The Halls, or A and B Lodes, are by far the most extensive, with overall dimensions of around 250 x 600 m, while the C, D and Khaki Lodes are each of the order of 100 x 200 m laterally. Henry's Lodes in contrast, occur as a series of small pods and irregular rod-like shoots.
There is a well developed mineral and ore zonation laterally within the orebody. This zonation is represented in all lodes (where present) over the same lateral interval. The mineral and gangue zoning does not coincide precisely with grade classifications which also occur over the same lateral interval in all lodes.
On the basis of grade, four similar but not coinciding zones are recognisable, as follows:
• The northern uneconomic zone - which extends for at least 100 m north of the known economic ore zone and is characterised by a drop in the cassiterite content of the sulphide zone to less than 0.1% Sn. This zone comprises pyrite, arsenopyrite and sphalerite in a dominantly quartz-carbonate gangue.
• The northern ore zone - which carries economic ore over a 300 m length (where lodes are developed) containing around 1% Sn. It is characterised by the presence of pyrrhotite (averaging 35%) with chlorite, cassiterite and stannite. Quartz and carbonate are important, together with minor fluorite (1 to 5%) and very fine grained green tourmaline (<1%). Chalcopyrite averages ~1% and sphalerite <0.1%. Some 5 to 15% of the total tin present (which is near 1%) is as stannite.
• The central un-economic zone - which is about 200 m long and carries the same minerals as the southern economic zone, but in varying proportions. This zone does not outcrop, and is more disturbed than the banded ore further to the north.
• The southern ore zone - which has a maximum strike length of 160 m and carries around 1% Sn. It contains pyrrhotite that is partially altered to spongy pyrite (with a total of 15% iron sulphide) with quartz, carbonate, tourmaline and fluorite (8% average). Some 5% of the total tin is stannite and the remainder cassiterite. There is less chalcopyrite than in the other zones. Sphalerite, chlorite and stilpnomelane are present locally.
The two economic ore zones are texturally distinct. The "northern type" ore is generally finely banded with 35% sulphide as laminae from 1 to 3 mm thick. These are cut by equally abundant crosscutting 1 mm veinlets of pyrrhotite. Chlorite and carbonate bands with associated fine quartz alternate with the sulphides.
The "southern-type" ore has much less well defined banded ore. It has a high proportion of randomly oriented 1 to 5 mm veinlets of sulphide, much of which has been altered to spongy pyrite. The sulphide content as stated above, is only around 15%. The veins are accompanied by carbonate with lesser fluorite quartz and tourmaline.
Cassiterite and stannite are associated with every mineral assemblage in the orebody, although the high grade cassiterite zones are usually more closely associated with quartz. The detailed distribution of tin is very patchy, being distributed in a random fashion.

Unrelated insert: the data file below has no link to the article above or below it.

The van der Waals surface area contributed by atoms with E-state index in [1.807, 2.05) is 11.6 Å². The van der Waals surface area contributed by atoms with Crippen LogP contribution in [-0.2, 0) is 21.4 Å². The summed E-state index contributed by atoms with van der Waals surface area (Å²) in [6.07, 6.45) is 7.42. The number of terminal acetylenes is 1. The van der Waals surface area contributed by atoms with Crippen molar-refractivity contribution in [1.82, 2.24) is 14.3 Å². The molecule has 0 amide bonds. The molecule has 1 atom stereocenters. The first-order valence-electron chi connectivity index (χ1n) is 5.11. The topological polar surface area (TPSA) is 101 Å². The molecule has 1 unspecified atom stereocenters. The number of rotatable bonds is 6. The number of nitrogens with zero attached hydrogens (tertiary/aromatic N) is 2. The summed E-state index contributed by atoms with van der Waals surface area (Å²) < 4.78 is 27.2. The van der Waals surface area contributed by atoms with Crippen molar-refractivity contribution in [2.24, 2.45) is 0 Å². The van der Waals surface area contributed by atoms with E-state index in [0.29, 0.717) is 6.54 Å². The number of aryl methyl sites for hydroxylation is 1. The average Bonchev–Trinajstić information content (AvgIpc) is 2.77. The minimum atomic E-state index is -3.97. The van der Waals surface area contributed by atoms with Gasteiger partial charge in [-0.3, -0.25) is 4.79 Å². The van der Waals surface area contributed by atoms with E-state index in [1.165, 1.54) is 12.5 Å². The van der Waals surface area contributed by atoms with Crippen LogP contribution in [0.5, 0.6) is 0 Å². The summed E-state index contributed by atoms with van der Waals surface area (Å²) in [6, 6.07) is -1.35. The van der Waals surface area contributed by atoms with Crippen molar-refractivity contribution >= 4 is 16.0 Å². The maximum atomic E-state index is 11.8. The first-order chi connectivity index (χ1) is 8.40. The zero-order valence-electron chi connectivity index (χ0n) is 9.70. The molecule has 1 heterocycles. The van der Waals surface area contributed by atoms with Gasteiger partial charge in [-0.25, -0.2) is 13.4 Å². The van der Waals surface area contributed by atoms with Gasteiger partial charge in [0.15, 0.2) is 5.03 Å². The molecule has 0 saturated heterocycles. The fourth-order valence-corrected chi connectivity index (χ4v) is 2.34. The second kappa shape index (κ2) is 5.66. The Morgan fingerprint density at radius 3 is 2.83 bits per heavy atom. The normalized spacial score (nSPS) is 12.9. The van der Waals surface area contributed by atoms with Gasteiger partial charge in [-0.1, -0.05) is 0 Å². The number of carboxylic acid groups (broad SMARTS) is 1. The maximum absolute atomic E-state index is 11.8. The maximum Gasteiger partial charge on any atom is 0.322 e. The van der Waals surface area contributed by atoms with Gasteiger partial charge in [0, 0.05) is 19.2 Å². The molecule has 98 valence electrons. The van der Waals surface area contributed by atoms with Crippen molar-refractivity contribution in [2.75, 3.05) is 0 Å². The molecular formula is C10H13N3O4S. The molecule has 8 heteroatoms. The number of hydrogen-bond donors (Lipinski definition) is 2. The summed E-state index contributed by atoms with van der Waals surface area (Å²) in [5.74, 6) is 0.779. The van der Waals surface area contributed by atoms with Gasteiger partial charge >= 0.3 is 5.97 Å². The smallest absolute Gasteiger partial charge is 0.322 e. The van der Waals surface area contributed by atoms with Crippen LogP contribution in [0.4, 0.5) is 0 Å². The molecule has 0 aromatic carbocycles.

Copper, ranging from 0.25 to 0.5%, is distributed throughout the mineralised zone, although grade variation are not tied to the tin content.
At the extreme north and south ends of the lode system, sphalerite occurs as irregular veins, associated with carbonate-actinolite zones, totalling around 0.5% Zn. Beneath the southern economic zone a restricted quartz vein stockwork has been recorded. This zone embraces minor 2 cm thick veins carrying quartz with minor wolframite, bismuthinite and molybdenite. Associated alteration only extends a few cms either side of each vein.
The Henry's and Khaki Lodes carry higher grade tin mineralisation than Halls. The former average around 1.2 to 1.3% Sn, while Hall's Lode has near 0.8% Sn. The Khaki Lode however, has less stannite than Henry's Lode. The cassiterite grain size varies from less than 50 µm to 1 mm.
Skarn minerals are developed at depth centred on a topazised quartz-feldspar porphry plug associated with a stockwork of quartz-fluorite veins.
Geochemical & Geophysical Expression
• Geochemistry - Tin levels are not, in general, depleted in surface exposures, although it is not known exactly how far along strike detectable haloes persist. Levels of 0.01 to 0.1% Sn are known however, over a lateral distance of at least 100 m on the northern end of the northern economic mineralisation. Similar cherts to those hosting the ore appear to persist for several kilometres along strike from the ore. Sampling of these cherts indicate that tin levels are not detectable several km along strike although Zn levels of several hundred ppm are encountered.
• Geophysics - A medium level aeromagnetic survey executed in the late 1950's by Rio Tinto Australian Eexploration covering this area yielded a 700 nT above background anomaly, coincident with the orebody. The orebody also gave a strong coincident self potential and ground magnetic anomaly during the 1954 BMR-Tasmanian Geological Survey program. As the orebody exhibits high conductivities over lengths of around 100 m it constitutes a good IP-EM target.